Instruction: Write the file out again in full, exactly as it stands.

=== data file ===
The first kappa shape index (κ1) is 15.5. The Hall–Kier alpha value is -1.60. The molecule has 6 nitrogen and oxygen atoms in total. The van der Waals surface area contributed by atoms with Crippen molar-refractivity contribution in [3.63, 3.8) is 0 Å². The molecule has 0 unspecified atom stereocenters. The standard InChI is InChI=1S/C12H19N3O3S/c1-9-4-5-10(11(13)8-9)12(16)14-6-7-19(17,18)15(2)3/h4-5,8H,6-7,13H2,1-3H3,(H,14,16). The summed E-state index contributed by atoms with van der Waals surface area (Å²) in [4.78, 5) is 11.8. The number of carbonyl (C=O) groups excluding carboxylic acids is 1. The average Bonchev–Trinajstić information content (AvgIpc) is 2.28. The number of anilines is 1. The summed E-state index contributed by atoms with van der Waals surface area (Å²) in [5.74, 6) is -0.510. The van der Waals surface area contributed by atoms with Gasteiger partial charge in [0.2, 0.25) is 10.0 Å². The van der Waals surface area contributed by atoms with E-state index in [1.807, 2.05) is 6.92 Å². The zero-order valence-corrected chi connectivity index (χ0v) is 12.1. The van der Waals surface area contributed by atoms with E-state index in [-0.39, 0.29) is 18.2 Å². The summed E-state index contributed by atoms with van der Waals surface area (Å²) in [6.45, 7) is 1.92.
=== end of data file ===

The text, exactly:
The first kappa shape index (κ1) is 15.5. The Hall–Kier alpha value is -1.60. The molecule has 6 nitrogen and oxygen atoms in total. The van der Waals surface area contributed by atoms with Crippen molar-refractivity contribution in [3.63, 3.8) is 0 Å². The molecule has 0 unspecified atom stereocenters. The standard InChI is InChI=1S/C12H19N3O3S/c1-9-4-5-10(11(13)8-9)12(16)14-6-7-19(17,18)15(2)3/h4-5,8H,6-7,13H2,1-3H3,(H,14,16). The summed E-state index contributed by atoms with van der Waals surface area (Å²) in [4.78, 5) is 11.8. The number of carbonyl (C=O) groups excluding carboxylic acids is 1. The average Bonchev–Trinajstić information content (AvgIpc) is 2.28. The number of anilines is 1. The summed E-state index contributed by atoms with van der Waals surface area (Å²) in [5.74, 6) is -0.510. The van der Waals surface area contributed by atoms with Gasteiger partial charge in [0.2, 0.25) is 10.0 Å². The van der Waals surface area contributed by atoms with E-state index in [1.807, 2.05) is 6.92 Å². The zero-order valence-corrected chi connectivity index (χ0v) is 12.1. The van der Waals surface area contributed by atoms with E-state index in [-0.39, 0.29) is 18.2 Å². The summed E-state index contributed by atoms with van der Waals surface area (Å²) in [6.45, 7) is 1.92.